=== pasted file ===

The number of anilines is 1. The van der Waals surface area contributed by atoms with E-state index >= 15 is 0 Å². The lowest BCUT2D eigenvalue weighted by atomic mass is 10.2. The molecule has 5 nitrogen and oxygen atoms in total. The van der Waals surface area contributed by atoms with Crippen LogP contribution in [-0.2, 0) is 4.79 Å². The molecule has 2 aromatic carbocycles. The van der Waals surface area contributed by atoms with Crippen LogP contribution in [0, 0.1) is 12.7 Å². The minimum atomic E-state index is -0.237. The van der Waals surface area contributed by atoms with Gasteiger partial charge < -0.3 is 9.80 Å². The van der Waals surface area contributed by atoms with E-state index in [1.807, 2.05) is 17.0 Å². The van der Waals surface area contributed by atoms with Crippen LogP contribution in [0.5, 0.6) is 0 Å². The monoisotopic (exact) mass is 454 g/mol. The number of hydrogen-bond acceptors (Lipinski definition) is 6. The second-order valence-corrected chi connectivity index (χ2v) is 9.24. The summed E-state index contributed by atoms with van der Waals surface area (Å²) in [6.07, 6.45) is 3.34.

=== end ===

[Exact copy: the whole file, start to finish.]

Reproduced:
The number of anilines is 1. The van der Waals surface area contributed by atoms with E-state index >= 15 is 0 Å². The lowest BCUT2D eigenvalue weighted by atomic mass is 10.2. The molecule has 5 nitrogen and oxygen atoms in total. The van der Waals surface area contributed by atoms with Crippen LogP contribution in [-0.2, 0) is 4.79 Å². The molecule has 2 aromatic carbocycles. The van der Waals surface area contributed by atoms with Crippen LogP contribution in [0, 0.1) is 12.7 Å². The minimum atomic E-state index is -0.237. The van der Waals surface area contributed by atoms with Gasteiger partial charge < -0.3 is 9.80 Å². The van der Waals surface area contributed by atoms with E-state index in [1.807, 2.05) is 17.0 Å². The van der Waals surface area contributed by atoms with Crippen LogP contribution in [0.5, 0.6) is 0 Å². The monoisotopic (exact) mass is 454 g/mol. The number of hydrogen-bond acceptors (Lipinski definition) is 6. The second-order valence-corrected chi connectivity index (χ2v) is 9.24. The summed E-state index contributed by atoms with van der Waals surface area (Å²) in [6.07, 6.45) is 3.34.